Poor credit ratings imperil climate action

Factory greenhouse gasBecause of their limited ability to access financial markets, developing countries are struggling to cut greenhouse gas emissions, says a ratings agency. Of the 170 countries that ratified the Paris Agreement, 60 have disclosed a financial plan to meet their responsibilities, according to research by S&P Global Ratings. Together, these 60 countries expect the cost to be $5.3 trillion. “One of the key challenges facing countries that are most exposed to the physical impacts of climate change – typically emerging and developing economies – is their limited access to financial markets, which is partly due to their lower creditworthiness,” said the agency. Many countries hope the private sector will meet the cost of adapting to a low-carbon economy. However, S&P Global Ratings says many areas have received too little private investment, such as energy efficiency or building resilience. “Recent extreme weather events have shown just how vulnerable these countries are, particularly if the frequency and intensity of these events increases through climate change, and the severity of the impact. For example, Hurricane Harvey is expected to cost the US around 1% of its GDP, whereas the damage caused by Hurricane Irma is likely to cost some Caribbean Islands more than their annual GDP, according to reports.” ©2017 funds global asia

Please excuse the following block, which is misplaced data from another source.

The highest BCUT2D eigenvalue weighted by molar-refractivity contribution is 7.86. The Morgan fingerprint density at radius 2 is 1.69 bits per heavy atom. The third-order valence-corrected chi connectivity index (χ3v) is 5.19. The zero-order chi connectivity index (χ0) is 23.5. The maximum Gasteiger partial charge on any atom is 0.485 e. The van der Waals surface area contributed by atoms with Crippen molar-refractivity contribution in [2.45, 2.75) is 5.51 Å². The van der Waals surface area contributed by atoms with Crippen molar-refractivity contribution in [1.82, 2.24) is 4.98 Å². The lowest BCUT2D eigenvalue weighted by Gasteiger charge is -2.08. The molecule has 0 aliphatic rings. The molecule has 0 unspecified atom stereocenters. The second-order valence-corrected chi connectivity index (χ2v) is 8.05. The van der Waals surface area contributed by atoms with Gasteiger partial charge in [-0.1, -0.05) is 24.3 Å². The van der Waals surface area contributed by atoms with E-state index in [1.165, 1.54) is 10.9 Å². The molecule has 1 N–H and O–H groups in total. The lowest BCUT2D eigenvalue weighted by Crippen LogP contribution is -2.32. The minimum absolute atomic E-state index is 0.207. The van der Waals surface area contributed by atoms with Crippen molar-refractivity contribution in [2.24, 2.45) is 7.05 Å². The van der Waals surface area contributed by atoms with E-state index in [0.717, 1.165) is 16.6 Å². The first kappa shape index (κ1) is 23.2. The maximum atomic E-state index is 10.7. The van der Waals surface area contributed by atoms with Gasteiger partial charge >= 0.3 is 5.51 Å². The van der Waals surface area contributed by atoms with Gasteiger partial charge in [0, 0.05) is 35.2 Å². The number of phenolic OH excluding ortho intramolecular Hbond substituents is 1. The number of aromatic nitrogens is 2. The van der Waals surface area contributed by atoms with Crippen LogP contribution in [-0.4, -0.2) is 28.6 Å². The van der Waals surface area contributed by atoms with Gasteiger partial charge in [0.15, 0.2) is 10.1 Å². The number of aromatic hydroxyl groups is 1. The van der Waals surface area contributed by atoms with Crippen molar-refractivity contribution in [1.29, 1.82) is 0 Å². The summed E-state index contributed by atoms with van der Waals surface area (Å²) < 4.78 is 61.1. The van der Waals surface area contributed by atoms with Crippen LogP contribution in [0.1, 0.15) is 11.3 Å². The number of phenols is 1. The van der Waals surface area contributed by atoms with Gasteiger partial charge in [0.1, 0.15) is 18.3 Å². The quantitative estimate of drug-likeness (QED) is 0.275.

Executive Interviews

INTERVIEW: Operational challenges

Jun 09, 2018

Caroline Higgins of Northern Trust tells George Mitton about A-share inclusion, ETF Connect and why Cayman funds predominate in the region.

INTERVIEW: Making a name

Apr 18, 2018

Formed by a merger in 2012, Old Mutual Global Investors was little-known in Asia. Carol Wong, managing director for Asia-Pacific, is changing that. She talks to George Mitton.


SINGAPORE ROUNDTABLE: Optimism versus caution

Oct 23, 2018

The impact of financial technology, developments in Asian passporting and the promise of new markets in Thailand were among the topics discussed by our panel. Chaired by George Mitton in Singapore.

HONG KONG ROUNDTABLE: a long-term project

Jun 09, 2018

Our panel discussed robo-advisers, ETF Connect, and why the mutual recognition of funds (MRF) scheme will take time to develop. Chaired by George Mitton in Hong Kong.